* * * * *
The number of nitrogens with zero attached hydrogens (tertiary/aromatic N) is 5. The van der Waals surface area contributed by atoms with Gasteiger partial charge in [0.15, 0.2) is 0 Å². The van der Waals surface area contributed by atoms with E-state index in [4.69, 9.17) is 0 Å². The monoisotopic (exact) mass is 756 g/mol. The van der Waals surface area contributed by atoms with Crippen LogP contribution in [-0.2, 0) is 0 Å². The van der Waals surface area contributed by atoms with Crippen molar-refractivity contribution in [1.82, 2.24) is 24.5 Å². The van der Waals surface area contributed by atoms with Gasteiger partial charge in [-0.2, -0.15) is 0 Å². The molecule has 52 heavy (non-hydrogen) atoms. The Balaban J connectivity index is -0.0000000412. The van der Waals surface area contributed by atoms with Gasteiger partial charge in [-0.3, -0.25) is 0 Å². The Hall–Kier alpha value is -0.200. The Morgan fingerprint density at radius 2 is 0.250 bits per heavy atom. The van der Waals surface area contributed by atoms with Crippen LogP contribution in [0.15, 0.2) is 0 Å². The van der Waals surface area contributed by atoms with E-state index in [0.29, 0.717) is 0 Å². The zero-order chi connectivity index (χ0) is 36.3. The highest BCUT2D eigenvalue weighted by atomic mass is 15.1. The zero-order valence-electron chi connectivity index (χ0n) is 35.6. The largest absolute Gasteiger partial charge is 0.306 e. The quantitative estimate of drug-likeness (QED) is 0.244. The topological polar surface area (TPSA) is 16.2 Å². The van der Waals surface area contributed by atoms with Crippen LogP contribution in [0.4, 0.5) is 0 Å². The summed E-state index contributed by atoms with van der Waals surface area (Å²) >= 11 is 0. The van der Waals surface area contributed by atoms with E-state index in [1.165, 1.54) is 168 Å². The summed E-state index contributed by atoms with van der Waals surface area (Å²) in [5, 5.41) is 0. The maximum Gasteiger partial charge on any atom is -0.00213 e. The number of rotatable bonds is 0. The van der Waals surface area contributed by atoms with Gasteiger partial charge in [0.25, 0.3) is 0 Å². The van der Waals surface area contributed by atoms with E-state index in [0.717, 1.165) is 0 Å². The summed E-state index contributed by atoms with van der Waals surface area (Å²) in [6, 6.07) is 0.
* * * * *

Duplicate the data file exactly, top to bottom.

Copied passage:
The number of nitrogens with zero attached hydrogens (tertiary/aromatic N) is 5. The van der Waals surface area contributed by atoms with Gasteiger partial charge in [0.15, 0.2) is 0 Å². The van der Waals surface area contributed by atoms with E-state index in [4.69, 9.17) is 0 Å². The monoisotopic (exact) mass is 756 g/mol. The van der Waals surface area contributed by atoms with Crippen LogP contribution in [-0.2, 0) is 0 Å². The van der Waals surface area contributed by atoms with Crippen molar-refractivity contribution in [1.82, 2.24) is 24.5 Å². The van der Waals surface area contributed by atoms with Gasteiger partial charge in [-0.2, -0.15) is 0 Å². The molecule has 52 heavy (non-hydrogen) atoms. The Balaban J connectivity index is -0.0000000412. The van der Waals surface area contributed by atoms with Gasteiger partial charge in [-0.3, -0.25) is 0 Å². The Hall–Kier alpha value is -0.200. The Morgan fingerprint density at radius 2 is 0.250 bits per heavy atom. The van der Waals surface area contributed by atoms with Crippen LogP contribution in [0.15, 0.2) is 0 Å². The van der Waals surface area contributed by atoms with E-state index in [0.29, 0.717) is 0 Å². The zero-order chi connectivity index (χ0) is 36.3. The highest BCUT2D eigenvalue weighted by atomic mass is 15.1. The zero-order valence-electron chi connectivity index (χ0n) is 35.6. The largest absolute Gasteiger partial charge is 0.306 e. The quantitative estimate of drug-likeness (QED) is 0.244. The topological polar surface area (TPSA) is 16.2 Å². The van der Waals surface area contributed by atoms with Crippen LogP contribution in [0.4, 0.5) is 0 Å². The summed E-state index contributed by atoms with van der Waals surface area (Å²) >= 11 is 0. The van der Waals surface area contributed by atoms with E-state index in [1.165, 1.54) is 168 Å². The summed E-state index contributed by atoms with van der Waals surface area (Å²) in [5, 5.41) is 0. The maximum Gasteiger partial charge on any atom is -0.00213 e. The number of rotatable bonds is 0. The van der Waals surface area contributed by atoms with Gasteiger partial charge in [0.25, 0.3) is 0 Å². The van der Waals surface area contributed by atoms with E-state index in [0.717, 1.165) is 0 Å². The summed E-state index contributed by atoms with van der Waals surface area (Å²) in [6, 6.07) is 0.